Parashat Miketz 5780

The Dreams of Pharaoh
A D’var Torah for Parashat Miketz
By Rabbi Jill Hammer

Often when we come to this parashah, we think of the drama of Yosef: his rediscovery of his brothers and his decision to trick them in order to see if their character has changed. But this year, I am finding myself curious about a different drama: the story of Pharaoh. Not the one with a hard heart, but the first Pharaoh, the one who dreams. It is this Pharaoh who elevates Joseph to high estate. It is also this Pharaoh who teaches us something about the qualities of leadership.

At the beginning of Genesis 41, the Pharaoh of Egypt has two dreams in a single night, dreams that disturb him. In the first dream, seven healthy cows come out of the Nile, and then seven emaciated cows come out and devour the seven healthy cows. In the second, Pharaoh sees a grain stalk with seven healthy ears sprout out of the ground. Then a withered grain stalk sprouts and devours the stalk with seven healthy ears. After the first dream, we hear that “Pharaoh woke up.” (Gen. 41:4) The second time, we hear that “Pharaoh woke up; it was a dream.” (Gen. 41:7)

Pharaoh knows the dreams relate to a serious matter. How does he know this? For one thing, the imagery is very frightening. For another, the dream pattern repeats: seven cows, seven ears. Pharaoh is already interpreting the dream, even without an interpreter. He knows the dream matters. Rashi on 41:7 adds: “He knew a whole dream was before him and required interpreters.” Pharaoh knows that he needs to share the dream in order to understand it. And he knows he needs to act on this dream. This already indicates Pharaoh’s wisdom. He has had a prophetic dream and he senses its import.

Pharaoh now summons the court magicians, who are dream interpreters. The midrash says that they offer many interpretations: for example, in Genesis Rabbah 89:6 one interpreter says: “You will have seven daughters and bury seven daughters.” Pharaoh knows these interpretations are not correct. How does he know? The midrash suggests that while an individual person dreams a dream that relates to the self, kings dream for the whole world (Gen. Rabbah 89:4). Perhaps because the interpretations his dream interpreters offer him relate to him personally, he knows the interpretations are false.

It is at this point that the chief cupbearer steps forward to let the king of Egypt know that sitting in prison is a great dream interpreter, Joseph the Hebrew. Pharaoh demands that Joseph be brought before him, and the officials hurry to clean Joseph up and bring him into the throne room. Pharaoh is not put off by knowing Joseph has been in prison. He listens to Joseph’s interpretation and knows that it is a true one: his people will suffer a great famine.

In his interpretation, Joseph suggests Pharaoh find a wise man to manage the land’s food resources. Pharaoh might easily think that Joseph is being self-serving in making this suggestion, and discount his interpretation. But Pharaoh sees the spirit of God in Joseph and knows he will be wise and trustworthy. He appoints Joseph himself to the position Joseph has defined.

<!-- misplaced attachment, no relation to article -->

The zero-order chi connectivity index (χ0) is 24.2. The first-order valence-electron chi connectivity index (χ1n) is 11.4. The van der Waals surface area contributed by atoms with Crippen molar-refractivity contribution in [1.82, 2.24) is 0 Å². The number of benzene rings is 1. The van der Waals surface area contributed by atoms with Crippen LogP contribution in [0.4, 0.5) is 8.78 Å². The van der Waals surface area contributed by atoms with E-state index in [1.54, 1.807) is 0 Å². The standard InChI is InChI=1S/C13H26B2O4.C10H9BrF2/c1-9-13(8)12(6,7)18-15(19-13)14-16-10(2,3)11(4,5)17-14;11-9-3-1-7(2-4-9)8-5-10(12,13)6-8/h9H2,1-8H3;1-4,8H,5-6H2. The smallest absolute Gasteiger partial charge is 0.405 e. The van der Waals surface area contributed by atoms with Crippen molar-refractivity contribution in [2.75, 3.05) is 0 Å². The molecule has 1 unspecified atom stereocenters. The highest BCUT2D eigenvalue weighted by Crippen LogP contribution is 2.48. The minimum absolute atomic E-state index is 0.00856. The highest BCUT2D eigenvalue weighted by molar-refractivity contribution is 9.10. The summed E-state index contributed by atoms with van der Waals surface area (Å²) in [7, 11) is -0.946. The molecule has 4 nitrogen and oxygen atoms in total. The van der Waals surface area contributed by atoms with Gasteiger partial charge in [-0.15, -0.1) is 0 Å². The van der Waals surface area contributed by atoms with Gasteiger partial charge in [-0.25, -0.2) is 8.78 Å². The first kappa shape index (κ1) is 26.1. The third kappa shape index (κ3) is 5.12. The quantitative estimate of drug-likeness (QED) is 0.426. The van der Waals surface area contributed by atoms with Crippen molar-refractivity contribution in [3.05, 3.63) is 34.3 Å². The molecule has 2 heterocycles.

The Pharaoh of Genesis is showing us how to be a good leader. Pharaoh is wise enough to know many things, but he also knows what he does not know. He is not threatened by Joseph’s vision because he sees that Joseph is necessary to the creation of a good future. Pharaoh is willing to share leadership with another person and nurture that person’s wisdom and skill for the benefit of his whole country. And Pharaoh turns out to be absolutely right. Joseph does indeed save Egypt and many others as well.

We can learn from Pharaoh how to nurture leadership in our community. When we have a dream—a vision of community, justice, spiritual practice, creative expression, or whatever it may be—we may need that dream “interpreted” by others in order for it to be realized. Pharaoh’s trust in Joseph offers us one model of how to listen to and trust others in order to realize a collective dream.

The Hanukkah menorah also offers us this teaching, because as the nights go on, more and more candles add to the light. The power of the Hanukkah lights is not that one light gets bigger and bigger—the light grows because more and more candles are added. The Hanukkah ritual reminds us that each individual light has something powerful to add to the whole. Joseph, like the little jar of oil in the Temple, was hidden away until his time had come to be lit. So too, we can look for the jars of oil—the souls all around us—that are waiting to be discovered, lifted up, and lit. By supporting others in this way, we can nurture the growth of light and vision in the world.

I remain deeply struck by the statement of the midrash that “a king dreams for the whole world” (חֲלוֹם שֶׁל מֶלֶךְ שֶׁל כָּל הָעוֹלָם כֻּלּוֹ הוּא). My blessing for all of us at this season is that we be like kings who dream not for ourselves but for the whole world. May our dreams show us the way forward—and may we trust one another with our dreams, so that we can realize them together.
Rabbi Jill Hammer, PhD, is the Director of Spiritual Education at AJR. She is the author of several books, including The Hebrew Priestess: Ancient and New Visions of Jewish Women’s Spiritual Leadership, Sisters at Sinai: New Tales of Biblical Women, and The Jewish Book of Days: A Companion for All Seasons—as well as the forthcoming Return to the Place: The Magic, Meditation, and Mystery of Sefer Yetzirah.